Wednesday, 28 January 2015

Super Smash Bros. 4 WiiU Review [Gaming]

Smash Bros. on a console. Where most would agree it works the best. But after the 3DS version serving as a big slice of this generation's Smash Bros. pie, would the WiiU version be able to fight its way out of the shadow of its handheld sibling?
The answer leans more towards yes, and as such I'm not going to cut the review right this instant. Instead, I'm going to draw out some sort of comparison between the two - the biggest of which being how you like to play. On a big screen, Smash is in its element, and with that HD image quality, stages look better than ever. But for those that like to play on the go, the handheld version will be the obvious choice. Another big difference between the two is that new major mode added.
On the handheld it was Smash Run - a five minute rampage against enemies from all types of Nintendo system games, collecting the stat boosts earned from defeating them, then a final fight at the end in an over-the-top sort of battle. With the WiiU, that mode becomes Smash Tour, a board game type mode where four players move around one of three board sizes collecting stats, trophies, and fighters. The stats act like they do in Smash Run, improving your abilities in one of six areas [speed/jump/attack/special/arms/shield] depending on what size and symbol you collect on the board. Trophies are assists that can help on the board, in battle, or as a special assist. Fighters are what you use whenever a battle takes place by two Mii's meeting each other on a space. These battles are like the special battles you'd get at the end of Smash Run, except it is one stock only. And that stock is the fighter used in battle. At the start of the mode, each player will be given two fighters to begin with. The fighter collected first will be the first into battle. After all rounds have been finished, one final battle takes place using all collected fighters. Thankfully before this, a semi-final complete screen gives bonus fighters and stat boosts for certain specifics - such as no fighters left, most launched, and highest stat gets boosted further. At the end of the final battle, all the matches that have been played including the final battle get counted for the end results. Don't think keeping fighters will be easy, though. If any two Mii's meet, all four players are called into battle, with no chance of skipping out. You do have the ability to call on a CPU to play in your place for the battle, but sometimes the CPU will make a move that ends terribly bad for you that could have easily been avoided. And if you don't win, you lose the fighter that was brought into battle. I feel the mode itself can be fun, but does little else other than act as a bridge between battles.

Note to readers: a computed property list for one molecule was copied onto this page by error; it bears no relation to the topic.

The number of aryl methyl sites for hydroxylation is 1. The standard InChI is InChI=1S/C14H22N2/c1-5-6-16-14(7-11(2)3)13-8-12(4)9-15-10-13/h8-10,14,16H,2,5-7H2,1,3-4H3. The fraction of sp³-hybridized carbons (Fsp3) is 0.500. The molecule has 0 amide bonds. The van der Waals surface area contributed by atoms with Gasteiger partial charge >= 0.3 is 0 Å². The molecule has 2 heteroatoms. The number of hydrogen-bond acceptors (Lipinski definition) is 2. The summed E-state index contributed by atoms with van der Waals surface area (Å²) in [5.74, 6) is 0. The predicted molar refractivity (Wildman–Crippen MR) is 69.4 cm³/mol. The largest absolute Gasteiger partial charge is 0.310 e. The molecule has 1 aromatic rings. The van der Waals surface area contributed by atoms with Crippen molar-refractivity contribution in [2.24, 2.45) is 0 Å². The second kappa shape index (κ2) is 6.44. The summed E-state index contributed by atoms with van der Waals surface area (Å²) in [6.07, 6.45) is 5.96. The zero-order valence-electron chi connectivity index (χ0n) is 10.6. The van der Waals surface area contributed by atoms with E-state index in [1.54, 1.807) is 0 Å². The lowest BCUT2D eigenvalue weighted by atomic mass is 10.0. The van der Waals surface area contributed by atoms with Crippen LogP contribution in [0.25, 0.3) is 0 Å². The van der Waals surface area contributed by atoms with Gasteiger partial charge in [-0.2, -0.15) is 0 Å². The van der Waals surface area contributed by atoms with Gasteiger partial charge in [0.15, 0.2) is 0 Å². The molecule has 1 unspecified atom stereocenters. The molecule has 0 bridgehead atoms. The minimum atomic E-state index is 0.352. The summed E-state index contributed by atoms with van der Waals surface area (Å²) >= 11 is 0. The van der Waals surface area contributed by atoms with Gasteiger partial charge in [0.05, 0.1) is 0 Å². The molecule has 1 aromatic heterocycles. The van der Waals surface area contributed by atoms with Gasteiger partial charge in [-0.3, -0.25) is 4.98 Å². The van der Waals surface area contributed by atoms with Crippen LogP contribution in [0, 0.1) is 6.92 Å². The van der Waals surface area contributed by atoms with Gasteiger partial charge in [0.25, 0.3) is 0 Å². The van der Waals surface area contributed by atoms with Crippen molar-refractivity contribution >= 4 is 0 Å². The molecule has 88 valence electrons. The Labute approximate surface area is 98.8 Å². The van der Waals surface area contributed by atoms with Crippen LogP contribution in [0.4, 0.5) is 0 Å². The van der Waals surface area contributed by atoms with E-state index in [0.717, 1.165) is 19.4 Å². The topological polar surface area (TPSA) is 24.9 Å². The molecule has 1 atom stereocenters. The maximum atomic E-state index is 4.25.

All other modes from the 3DS return, but get upgrades. Classic and Stadium modes can be played co-op. Normal Smash gets eight-player Smash, which is hugely chaotic when its a free for all, so its better to use only in team matches. Normal Smash also gets the Special Smash mode return, giving the added customisability of matches, and includes Stamina Smash and Coin Smash. Events mode also returns, coming with branching paths and hidden objectives, as well as a special co-op version with a whole set of new challenges. Classic removes the paths and allows you to choose who you face, with rivals added that get stronger the more you leave them, but give a greater reward. All-Star Mode reverses the date order, going from newest to oldest instead of the handheld way of pitting you against the older foes first.
Also new to Smash 4 WiiU is Special Orders. Master Orders has you pay to challenge a ticket and in turn get a reward if successful. Higher the difficulty, higher the price, but also greater the reward. Crazy Orders tasks you with challenging as many tickets as you can within ten minutes, with only a small health regen between each battle and only one stock, before taking on Crazy Hand himself. The more matches you win, the greater the reward at the end, but lose one battle and all of what you've worked so hard to collect is gone. These modes give a greater challenge than most others, as there is a larger sense of risk-reward.
All of this and I haven't mentioned that little thing known as amiibo. Levelling them up to fifty takes a matter of hours, but they are always learning. They are also useful. Since an amiibo learns from you, it is a much tougher sparring partner than a level nine CPU. Put an amiibo on your team, and you can almost always guarantee a win for your team. Collect more than one, and fully trained amiibo are a spectacle to watch in a full fight. And remeber that useful part I mentioned? They collect things, and pass them to you. All of the customisation options from the handheld version have been lifted over, giving the same moves and Mii outfits from the smaller sibling. You can also transfer characters and Mii Fighters from the 3DS to the WiiU and vise versa, but unfortunately cannot be customised on the console they have been transfered to. Amiibo can also feed on the customisation boosts to upgrade their attack, defence, and speed [but also with a decrease in another stat] as well as gain any special abilities from the custom part they eat.